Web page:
It is in the new principality that the difficulties lie. First, if the principality is not completely new, but is like a limb or extension added to another principality (in which case we could almost call the whole state a mixed principality), its volatility stems mainly from a difficulty inherent in all new principalities. This is that men will willingly change their ruler in the hope that they will fare better, a hope that leads them to take up arms against their old ruler. But in this they are deceived, because, as they invariably discover, their lot under a new ruler is inevitably worse. This is the result of another natural and basic inevitability: that you cannot avoid offending those whose new ruler you are, both with your armed soldiers and with innumerable other provocations that come in the wake of a conquest. You end up making enemies of all those you have offended during your conquest of the principality, and you find that you cannot keep the friendship of those who helped you to power, since you cannot satisfy them in the way they had envisioned. Furthermore, you cannot take strong measures against them, as you are indebted to them. Even with the most powerful army, if you want to invade a state, you need the support of the people. It was for these reasons that King Louis XII of France was quick to occupy Milan, and just as quick to lose it. Duke Ludovico’s own forces were enough to win Milan back the first time, because the same masses that had opened the gates for Louis, finding themselves misled in their hopes for a better future, could not endure the new prince’s offenses5.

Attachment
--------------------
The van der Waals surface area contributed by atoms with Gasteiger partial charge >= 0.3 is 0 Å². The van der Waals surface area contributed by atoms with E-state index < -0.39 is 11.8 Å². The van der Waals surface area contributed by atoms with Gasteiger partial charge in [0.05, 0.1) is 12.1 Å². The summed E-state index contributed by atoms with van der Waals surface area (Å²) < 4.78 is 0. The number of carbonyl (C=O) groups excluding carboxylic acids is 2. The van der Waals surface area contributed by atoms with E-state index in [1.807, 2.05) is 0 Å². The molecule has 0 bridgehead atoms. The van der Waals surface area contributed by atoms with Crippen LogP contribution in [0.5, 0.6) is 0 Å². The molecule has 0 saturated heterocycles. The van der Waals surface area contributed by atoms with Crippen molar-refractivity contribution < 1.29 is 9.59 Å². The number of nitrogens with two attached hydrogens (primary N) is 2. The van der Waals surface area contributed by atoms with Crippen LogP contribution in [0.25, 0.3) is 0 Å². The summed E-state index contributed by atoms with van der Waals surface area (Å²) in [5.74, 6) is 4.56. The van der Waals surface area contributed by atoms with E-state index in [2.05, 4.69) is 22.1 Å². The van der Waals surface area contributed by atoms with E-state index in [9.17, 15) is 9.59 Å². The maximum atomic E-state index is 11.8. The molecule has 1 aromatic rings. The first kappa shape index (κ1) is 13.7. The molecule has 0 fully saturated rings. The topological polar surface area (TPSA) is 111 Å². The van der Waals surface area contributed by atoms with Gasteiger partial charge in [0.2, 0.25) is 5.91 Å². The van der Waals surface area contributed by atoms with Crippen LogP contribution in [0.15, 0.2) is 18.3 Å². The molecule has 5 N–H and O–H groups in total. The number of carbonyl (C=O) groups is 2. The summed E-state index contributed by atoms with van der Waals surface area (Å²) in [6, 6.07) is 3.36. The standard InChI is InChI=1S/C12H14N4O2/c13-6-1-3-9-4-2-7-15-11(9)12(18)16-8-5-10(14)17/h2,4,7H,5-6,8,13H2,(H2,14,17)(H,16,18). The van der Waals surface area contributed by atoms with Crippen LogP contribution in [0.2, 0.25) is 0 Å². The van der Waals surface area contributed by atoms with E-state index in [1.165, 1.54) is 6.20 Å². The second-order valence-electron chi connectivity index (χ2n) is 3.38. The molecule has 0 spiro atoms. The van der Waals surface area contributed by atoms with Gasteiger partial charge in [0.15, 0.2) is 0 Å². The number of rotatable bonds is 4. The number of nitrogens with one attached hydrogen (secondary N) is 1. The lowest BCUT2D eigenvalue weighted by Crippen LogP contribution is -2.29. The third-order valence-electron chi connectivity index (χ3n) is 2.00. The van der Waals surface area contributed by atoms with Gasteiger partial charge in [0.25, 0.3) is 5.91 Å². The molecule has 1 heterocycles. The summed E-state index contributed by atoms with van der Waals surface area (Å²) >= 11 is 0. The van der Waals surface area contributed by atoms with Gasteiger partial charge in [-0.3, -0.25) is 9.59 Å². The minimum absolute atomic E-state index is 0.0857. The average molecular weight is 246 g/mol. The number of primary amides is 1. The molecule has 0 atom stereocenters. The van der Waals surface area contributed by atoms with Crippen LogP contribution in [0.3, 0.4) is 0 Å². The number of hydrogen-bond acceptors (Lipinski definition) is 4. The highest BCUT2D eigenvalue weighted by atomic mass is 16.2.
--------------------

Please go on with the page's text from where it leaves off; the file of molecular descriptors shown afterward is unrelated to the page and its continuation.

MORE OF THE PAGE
It is a fact that once a prince acquires a rebellious state for the second time, it also proves harder to lose that state a second time6. This is because the prince who seizes the opportunity of the rebellion has fewer scruples about securing his position by punishing offenders, flushing out suspects, and strengthening all the places where he is weakest. In this sense, it was enough for a Duke Ludovico to make a little noise along the borders for Louis XII to lose Milan the first time. But for him to lose Milan a second time the whole world had to unite against him, defeat his army, and chase it out of Italy7. This followed from the causes I have already laid out. Nonetheless, both the first and second time, Milan was taken from him.